We have 6 CJ-8 Scramblers from the early 1980s which are my favorite to drive, though I’ve killed one of them already. These are the first vehicles I’ve dealt with that had carbureted engines which I actually enjoy quite a lot and have learned a bit about. I will say: they do tend to break down easier sometimes but are generally easy to fix if you know what you’re doing. Evidently a lot of the other drivers are lazy or stupid, either way there have been enough complaints that the company put fuel injectors in three of the CJs and it breaks my heart a bit. The engine doesn’t look quite like it used to, nor does it sound as mean.
pictured: Ruby’s engine
Of course, putting a fuel injector in doesn’t mean that the thing will never break down:
In fact, maybe that makes just one more thing to go wrong…
The 2019 APPA Lineworkers’ Rodeo was held in Colorado Springs at Rock Ledge Ranch just outside of Garden of the Gods. When Colorado Springs Utilities was erecting all these telephone poles I had no idea what was going on so when people would ask I’d tell them they were building a UFO observation platform to compete with Alamosa’s. Despite the attire of the people, it really wasn’t that cold out…
I shot this for my Adv.Photo project but ultimately it was decided that it wasn’t thematically in keeping with what I’d already done. Still, there were seven or eight images that my instructor liked a lot; I’ve included a few more.
I was immediately struck by Mr. Corey’s images as they looked familiar…and once I read his project statement I can see why: The Strand all imagery of the Great Lakes and I grew up there, in Ohio, but with trips to Illinois and Wisconsin over the years too. The Strand immediately made me nostalgic. In this and his past projects I see a connection to my own work, especially the book Rancher, or the Red Owl, SD project, perhaps also in Blue – Portrait of an American Worker.
I do like the picture of the rancher with the horse, and all the rancher portraits in general. A lot of his portraits are posed and very formal; it’s not something I do much myself, I tend to shoot more off the cuff but I think I could benefit from this approach a little bit. Usually their entire body is included in the frame whereas I usually cut something off, something that I’m getting complaints about from classmates.
Ms. Garza-Cuen talks of Imag[in]ing America as “…a series of locations in the United States as a residue of cultural memory, an inheritance. It is a metaphorical memoir, a narrative re-telling of facts and fictions and it is also a discovery of the dreamland that still is America.” This definitely coincides with what I’m doing, I think. Plus, her portrait appears to be shot on wet plate and has her posing with a large format camera. What’s not to love there?
I think the picture that definitely drew me in was the one from Buffalo, WY, with deer and antelope heads surrounding a wall-mounted TV playing a western movie (Carl Corey had something similar). Another favorite from that series is the portrait of the one-handed cowboy. Ms. Garza-Cuen’s work diverges from my own in that she seems to be photographing decaying landscapes where Colorado Springs (and the state in general) is in a population boom at the moment. I love the portraits of everyday people living in small towns.
Mr. Kayafas’ new book is to be titled The Way West and seems to be showing the Western culture in the same way that I’m attempting. On the Guggenheim page the second picture in the series was taken up in Cripple Creek, so of course I had to pick this guy. A place only half an hour away and I still hardly ever go there. He’s got pictures dated back to 2006 for this project, so evidently this is a long-term project for him. I see from looking at his other work that he started The Way West before a few of his past projects, but judging by the dates he must shoot several projects concurrently.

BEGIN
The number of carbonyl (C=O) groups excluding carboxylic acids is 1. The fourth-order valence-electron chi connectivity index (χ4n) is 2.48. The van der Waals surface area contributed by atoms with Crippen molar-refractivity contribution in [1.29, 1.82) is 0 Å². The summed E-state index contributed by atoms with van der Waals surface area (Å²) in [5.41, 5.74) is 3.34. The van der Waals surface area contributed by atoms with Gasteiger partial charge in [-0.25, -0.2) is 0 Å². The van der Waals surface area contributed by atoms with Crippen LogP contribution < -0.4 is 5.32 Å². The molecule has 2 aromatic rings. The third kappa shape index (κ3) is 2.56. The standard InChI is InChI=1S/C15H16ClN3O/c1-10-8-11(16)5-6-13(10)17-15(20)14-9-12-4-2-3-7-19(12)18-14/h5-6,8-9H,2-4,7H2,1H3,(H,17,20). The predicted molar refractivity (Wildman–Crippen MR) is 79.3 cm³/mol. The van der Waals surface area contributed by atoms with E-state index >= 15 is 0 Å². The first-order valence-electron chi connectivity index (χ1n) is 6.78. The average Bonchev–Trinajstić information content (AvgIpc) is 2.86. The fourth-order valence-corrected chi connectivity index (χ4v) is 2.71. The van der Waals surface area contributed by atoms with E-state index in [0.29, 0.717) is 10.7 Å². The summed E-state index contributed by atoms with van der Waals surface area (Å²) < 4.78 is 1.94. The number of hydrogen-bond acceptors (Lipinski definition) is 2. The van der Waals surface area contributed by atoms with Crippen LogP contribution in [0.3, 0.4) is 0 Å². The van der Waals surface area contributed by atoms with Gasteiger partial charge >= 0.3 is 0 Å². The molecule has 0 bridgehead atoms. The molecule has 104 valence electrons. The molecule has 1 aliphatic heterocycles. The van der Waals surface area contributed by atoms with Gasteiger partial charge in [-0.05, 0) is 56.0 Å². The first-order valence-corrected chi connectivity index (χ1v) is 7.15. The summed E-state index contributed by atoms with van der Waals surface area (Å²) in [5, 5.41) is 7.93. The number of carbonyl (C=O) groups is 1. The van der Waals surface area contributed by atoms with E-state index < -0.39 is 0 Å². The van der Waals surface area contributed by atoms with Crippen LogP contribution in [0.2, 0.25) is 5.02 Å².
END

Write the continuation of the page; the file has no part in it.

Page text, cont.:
There’s a lot of good street photography there, and I like seeing the shots of people taken from behind. I have no idea how to take a picture of someone from behind and make it at all interesting. Looking at his People of New York project and the fact that’s a square ratio, I assume he was using a 6×6 TLR to shoot those, just like Vivian Maier did. Another project I’m really drawn to is the Coney Island Water Dance, especially because as he mentioned, he got into the frigid water to get up close and personal with the polar bear club members. The immediacy of the high shutter speed when you see the individual drops of water flying high through the air grabs me.
Denver’s Month of Photography is March of every odd-numbered year, so of course it took us until April to get up there. Lots of galleries and exhibitions, as well as a side-trip to a bookstore, and the Rockmount Ranch Wear storefront.
Something happened when developing this film, and I’m not exactly sure what. Either I got the ratio of the developer wrong, or the temperature/time was over what I thought (or both). Either way the highlights are waaaay overdeveloped and the negatives are extremely contrasty. I suppose using TLX Client Demo and some inversion software I could have gotten better scans; PSI’s contrast adjustment maxes out at -40 it would seem, and I regularly use -30 contrast for well-exposed and developed black & white film. I did what I could but I’m not a Photoshop miracle worker. Worse still, I developed 5 rolls total, all in the big tank and while they’re not ruined, none of them look ideal. I’ll be wet printing for the final/exhibition and hopefully a 00 or 0 filter will tame the contrast enough! I suppose this is my punishment for digitally printing all my workprints, sacrilege I’m sure…